Intellectual property insurance

Intellectual property insurance may not be appropriate for every business however you may find that IP insurance has numerous benefits.

About Intellectual Property (IP) and insurance

How can I learn more about the IP I may own and how to protect it?

All businesses have IP and it may well be your most valuable asset. Like other business assets you can get insurance to protect against risks associated with your IP. Much of this insurance (but not all) is aimed at businesses who have already secured IP rights. However, you can also protect yourself against inadvertently infringing the rights of others.

To decide if your business could benefit from investing in IP insurance you firstly need to recognise, understand and if appropriate, protect your IP. The Intellectual Property Office (IPO) has a range of free online tools to help you understand more about trade marks, designs, patents and copyright.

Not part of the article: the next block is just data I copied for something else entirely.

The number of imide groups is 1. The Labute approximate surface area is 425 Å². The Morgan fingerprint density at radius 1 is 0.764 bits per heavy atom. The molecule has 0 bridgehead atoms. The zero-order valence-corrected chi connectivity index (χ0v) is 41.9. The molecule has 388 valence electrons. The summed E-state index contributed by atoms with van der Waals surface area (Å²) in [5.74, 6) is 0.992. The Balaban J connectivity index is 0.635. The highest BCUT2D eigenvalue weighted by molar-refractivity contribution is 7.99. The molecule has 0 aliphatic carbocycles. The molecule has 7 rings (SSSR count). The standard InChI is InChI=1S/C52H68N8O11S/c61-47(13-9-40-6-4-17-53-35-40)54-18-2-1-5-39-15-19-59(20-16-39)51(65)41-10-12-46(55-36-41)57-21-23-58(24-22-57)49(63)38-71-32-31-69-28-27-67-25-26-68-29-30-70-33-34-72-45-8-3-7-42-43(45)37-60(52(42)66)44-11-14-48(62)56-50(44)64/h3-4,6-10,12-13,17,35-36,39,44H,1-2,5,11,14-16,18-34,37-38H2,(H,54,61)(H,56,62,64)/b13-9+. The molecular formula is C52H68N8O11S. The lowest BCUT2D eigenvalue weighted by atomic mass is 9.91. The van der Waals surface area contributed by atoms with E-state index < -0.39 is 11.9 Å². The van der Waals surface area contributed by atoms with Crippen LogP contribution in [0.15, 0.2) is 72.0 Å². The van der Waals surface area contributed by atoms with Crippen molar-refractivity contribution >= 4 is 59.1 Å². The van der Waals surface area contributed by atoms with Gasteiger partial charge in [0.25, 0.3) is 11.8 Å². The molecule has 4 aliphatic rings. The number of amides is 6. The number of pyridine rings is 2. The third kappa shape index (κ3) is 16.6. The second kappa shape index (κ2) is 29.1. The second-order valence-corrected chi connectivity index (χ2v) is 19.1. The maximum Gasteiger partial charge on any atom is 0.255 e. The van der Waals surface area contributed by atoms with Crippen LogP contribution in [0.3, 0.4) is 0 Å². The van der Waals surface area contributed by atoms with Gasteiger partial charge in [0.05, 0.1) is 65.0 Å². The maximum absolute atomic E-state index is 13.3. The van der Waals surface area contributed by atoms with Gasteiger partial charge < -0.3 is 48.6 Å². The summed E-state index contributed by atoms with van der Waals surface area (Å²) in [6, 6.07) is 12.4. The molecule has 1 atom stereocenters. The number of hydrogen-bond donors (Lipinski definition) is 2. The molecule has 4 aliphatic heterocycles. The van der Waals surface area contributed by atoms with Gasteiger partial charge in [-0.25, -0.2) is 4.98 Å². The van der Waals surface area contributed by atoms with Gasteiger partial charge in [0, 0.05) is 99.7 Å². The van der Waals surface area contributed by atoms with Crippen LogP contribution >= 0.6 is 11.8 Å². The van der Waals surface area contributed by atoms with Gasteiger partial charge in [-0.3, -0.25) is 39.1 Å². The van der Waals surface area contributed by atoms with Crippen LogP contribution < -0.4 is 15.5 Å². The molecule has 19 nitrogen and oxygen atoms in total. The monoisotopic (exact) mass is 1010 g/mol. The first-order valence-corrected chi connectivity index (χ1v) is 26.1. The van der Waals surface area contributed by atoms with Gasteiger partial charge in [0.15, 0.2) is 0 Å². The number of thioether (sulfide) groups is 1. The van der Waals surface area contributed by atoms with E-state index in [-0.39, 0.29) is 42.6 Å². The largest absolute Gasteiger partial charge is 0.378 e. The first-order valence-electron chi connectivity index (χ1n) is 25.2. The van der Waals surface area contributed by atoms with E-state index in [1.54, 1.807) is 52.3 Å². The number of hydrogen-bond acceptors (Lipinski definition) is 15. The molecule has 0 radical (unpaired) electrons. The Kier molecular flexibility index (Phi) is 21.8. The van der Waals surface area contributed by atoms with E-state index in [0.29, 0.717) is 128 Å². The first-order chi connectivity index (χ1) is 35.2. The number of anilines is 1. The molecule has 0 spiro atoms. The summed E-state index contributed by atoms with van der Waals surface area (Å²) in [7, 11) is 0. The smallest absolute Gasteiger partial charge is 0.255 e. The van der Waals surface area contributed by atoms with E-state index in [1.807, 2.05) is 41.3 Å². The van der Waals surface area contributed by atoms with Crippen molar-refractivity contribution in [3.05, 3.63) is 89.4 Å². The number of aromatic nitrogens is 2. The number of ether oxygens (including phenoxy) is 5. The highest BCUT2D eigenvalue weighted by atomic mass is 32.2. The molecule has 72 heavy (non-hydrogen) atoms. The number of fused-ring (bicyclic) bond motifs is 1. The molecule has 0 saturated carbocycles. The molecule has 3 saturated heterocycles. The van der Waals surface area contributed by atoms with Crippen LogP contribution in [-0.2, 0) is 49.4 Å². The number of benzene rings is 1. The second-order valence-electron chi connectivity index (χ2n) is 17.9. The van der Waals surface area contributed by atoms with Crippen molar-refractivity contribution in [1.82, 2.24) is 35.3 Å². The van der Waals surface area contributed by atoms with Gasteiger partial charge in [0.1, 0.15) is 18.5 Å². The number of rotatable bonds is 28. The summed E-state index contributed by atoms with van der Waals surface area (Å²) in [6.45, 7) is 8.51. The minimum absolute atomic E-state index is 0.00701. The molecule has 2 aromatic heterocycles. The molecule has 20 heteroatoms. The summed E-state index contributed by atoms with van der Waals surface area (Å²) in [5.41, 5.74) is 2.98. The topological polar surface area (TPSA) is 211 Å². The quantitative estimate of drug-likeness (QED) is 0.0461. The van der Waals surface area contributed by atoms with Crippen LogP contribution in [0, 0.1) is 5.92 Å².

‘Before the event’ or ‘BTE’ legal expenses insurance (LEI) policies can cover you against your own legal costs and/or the legal costs of someone you are in dispute with.

However, BTE LEI will only cover risk before a claim is made or before the possibility of a claim is known about or ought to be known about. In relation to IP, you can only get BTE cover if the (alleged) infringement has not yet occurred. A decision to take out BTE insurance is important and you should consider it as early as possible.

What types of IP Insurance products are available?

Insurance products can cover one or more rights and a variety of IP risks including:

  • opinion only: covers legal costs of you obtaining an opinion on the likelihood of successfully enforcing or defending an IP claim (see also IPO patent and proposed designs opinions)